The band traveled to Los Angeles last week to take part in the all-star tribute to Arista Records honcho Clive Davis. They joined the ranks of stars like Whitney Houston, Puff Daddy, Toni Braxton, Faith Evans and the Eurythmics’s Annie Lennox, which must have been a heady experience for them (for Westlife, that is). During the party, the lads had a chance to compare notes with superstar Whitney.
"Although she is such a huge, huge star, we found Whitney to be a very friendly person," wrote ‘Lifer Micky in the group’s weekly column.
"She came over to chat with us" — it’s always a good sign when they come to you — "congratulated us on our success and the fact that we got five No. 1 hits in the UK.
Whitney asked the group if they were enjoying their fame.
"We told her that we were having the biggest thrill of our lives, living out every teenager’s dreams," wrote Micky.
Whitney must have been touched by the sight of the five innocent faces staring adoringly at her. She offered a warning.
"In six months’ time, you’re going to be absolutely shattered from all the work you’re going to be doing," she said. This sounds about right, because the lads are getting ready to embark on their first concert tour. They’ve already sold out 10 shows at the Point Depot, and more shows will be added as long as there is a demand for tickets. The Westies are hoping to break the Point concert record set by Boyzone last year, and they’ll have the full blessing of head ‘Zoner Ronan Keating. As you’ll recall, Keating is the co-manager of Westlife, along with music impresario Louis Walsh.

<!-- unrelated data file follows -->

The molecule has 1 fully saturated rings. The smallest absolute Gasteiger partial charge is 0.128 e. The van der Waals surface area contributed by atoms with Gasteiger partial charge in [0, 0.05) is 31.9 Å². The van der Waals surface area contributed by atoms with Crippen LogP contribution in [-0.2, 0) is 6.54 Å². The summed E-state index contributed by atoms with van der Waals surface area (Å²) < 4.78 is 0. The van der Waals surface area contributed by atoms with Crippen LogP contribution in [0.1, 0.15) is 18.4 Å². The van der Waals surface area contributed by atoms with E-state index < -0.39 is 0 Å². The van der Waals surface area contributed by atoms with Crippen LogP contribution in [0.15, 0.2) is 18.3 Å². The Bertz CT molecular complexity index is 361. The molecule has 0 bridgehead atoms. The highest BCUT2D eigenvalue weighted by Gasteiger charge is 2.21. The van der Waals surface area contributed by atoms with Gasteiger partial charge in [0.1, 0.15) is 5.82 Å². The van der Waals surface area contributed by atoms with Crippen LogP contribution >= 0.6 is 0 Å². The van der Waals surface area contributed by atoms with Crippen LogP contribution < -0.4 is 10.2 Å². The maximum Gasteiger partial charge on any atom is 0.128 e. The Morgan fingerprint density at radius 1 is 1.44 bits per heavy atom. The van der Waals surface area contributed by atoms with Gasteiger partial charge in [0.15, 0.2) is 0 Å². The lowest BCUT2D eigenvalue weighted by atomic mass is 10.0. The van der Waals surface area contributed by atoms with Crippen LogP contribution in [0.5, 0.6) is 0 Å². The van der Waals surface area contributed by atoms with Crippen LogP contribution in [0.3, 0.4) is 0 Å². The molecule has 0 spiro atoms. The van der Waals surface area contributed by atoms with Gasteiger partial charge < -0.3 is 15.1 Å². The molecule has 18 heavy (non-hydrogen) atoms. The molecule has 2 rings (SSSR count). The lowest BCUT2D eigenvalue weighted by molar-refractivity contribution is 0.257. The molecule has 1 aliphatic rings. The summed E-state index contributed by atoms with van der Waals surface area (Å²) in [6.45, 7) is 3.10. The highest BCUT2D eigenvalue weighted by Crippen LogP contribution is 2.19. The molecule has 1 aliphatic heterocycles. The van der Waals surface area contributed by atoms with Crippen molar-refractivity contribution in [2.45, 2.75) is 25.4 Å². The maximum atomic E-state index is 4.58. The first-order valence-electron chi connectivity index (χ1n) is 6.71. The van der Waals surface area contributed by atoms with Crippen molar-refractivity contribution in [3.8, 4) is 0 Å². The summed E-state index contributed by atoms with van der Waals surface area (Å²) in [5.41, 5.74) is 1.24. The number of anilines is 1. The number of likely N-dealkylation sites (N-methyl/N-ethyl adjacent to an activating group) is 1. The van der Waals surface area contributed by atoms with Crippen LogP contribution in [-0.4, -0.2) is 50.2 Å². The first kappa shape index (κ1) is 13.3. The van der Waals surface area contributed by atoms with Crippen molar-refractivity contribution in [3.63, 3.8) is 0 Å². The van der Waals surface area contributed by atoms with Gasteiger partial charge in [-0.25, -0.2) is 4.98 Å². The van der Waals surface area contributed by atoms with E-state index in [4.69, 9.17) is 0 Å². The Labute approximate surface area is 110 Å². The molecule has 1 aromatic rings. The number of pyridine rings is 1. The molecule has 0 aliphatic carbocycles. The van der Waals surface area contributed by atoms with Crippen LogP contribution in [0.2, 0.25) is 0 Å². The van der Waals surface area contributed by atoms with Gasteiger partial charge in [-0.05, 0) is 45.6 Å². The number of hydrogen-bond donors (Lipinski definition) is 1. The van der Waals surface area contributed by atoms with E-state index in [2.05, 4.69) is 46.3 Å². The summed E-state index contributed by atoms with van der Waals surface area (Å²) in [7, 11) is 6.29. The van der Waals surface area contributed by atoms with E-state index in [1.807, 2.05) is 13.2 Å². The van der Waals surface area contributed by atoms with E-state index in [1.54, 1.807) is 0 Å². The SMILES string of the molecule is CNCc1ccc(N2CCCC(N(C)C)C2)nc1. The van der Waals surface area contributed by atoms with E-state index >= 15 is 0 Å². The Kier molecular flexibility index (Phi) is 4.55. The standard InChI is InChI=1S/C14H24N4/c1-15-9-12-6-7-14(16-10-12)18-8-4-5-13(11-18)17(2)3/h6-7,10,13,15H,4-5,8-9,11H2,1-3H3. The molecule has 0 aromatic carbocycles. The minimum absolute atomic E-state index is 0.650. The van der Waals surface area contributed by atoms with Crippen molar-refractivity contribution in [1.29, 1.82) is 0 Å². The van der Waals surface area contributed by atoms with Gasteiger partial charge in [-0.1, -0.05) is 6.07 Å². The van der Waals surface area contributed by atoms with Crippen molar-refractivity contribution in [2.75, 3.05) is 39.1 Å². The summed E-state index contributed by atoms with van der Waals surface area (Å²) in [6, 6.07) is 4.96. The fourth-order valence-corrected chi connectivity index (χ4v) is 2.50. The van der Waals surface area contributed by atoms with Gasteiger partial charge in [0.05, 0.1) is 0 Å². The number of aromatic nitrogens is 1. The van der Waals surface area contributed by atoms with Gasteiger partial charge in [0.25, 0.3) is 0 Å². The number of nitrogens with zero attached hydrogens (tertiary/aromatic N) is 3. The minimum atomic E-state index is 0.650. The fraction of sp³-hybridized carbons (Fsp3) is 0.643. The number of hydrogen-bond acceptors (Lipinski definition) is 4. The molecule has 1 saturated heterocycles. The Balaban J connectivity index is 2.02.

No soccer balls for Dolores
We’re seeing a lot of Cranberries frontwoman Dolores O’Riordan these days — she’s on the cover of Hot Press this week, and she’s interviewed in some of the Irish Sunday papers as well. The interest is prompted by the fact that the band’s latest album, "Bury the Hatchet," has reached the 5 million mark in sales (despite tanking in the U.S.).
The articles cover the same ground as when we interviewed her last year — her poor health, which forced the band to cut short their last American tour, the joys of motherhood, the cult of celebrity, etc. — but with one notable exception: the Hot Press interviewer asked Dolores if she’d ever consider having a boob job.
"I think I speak for all women who have small breasts when I say that we can be beautiful too, without getting a big pair of soccer balls hanging off us," said O’Riordan with a touch of amused indignation.
"I’m not insecure about the fact that I have confirmation-size breasts," she laughed.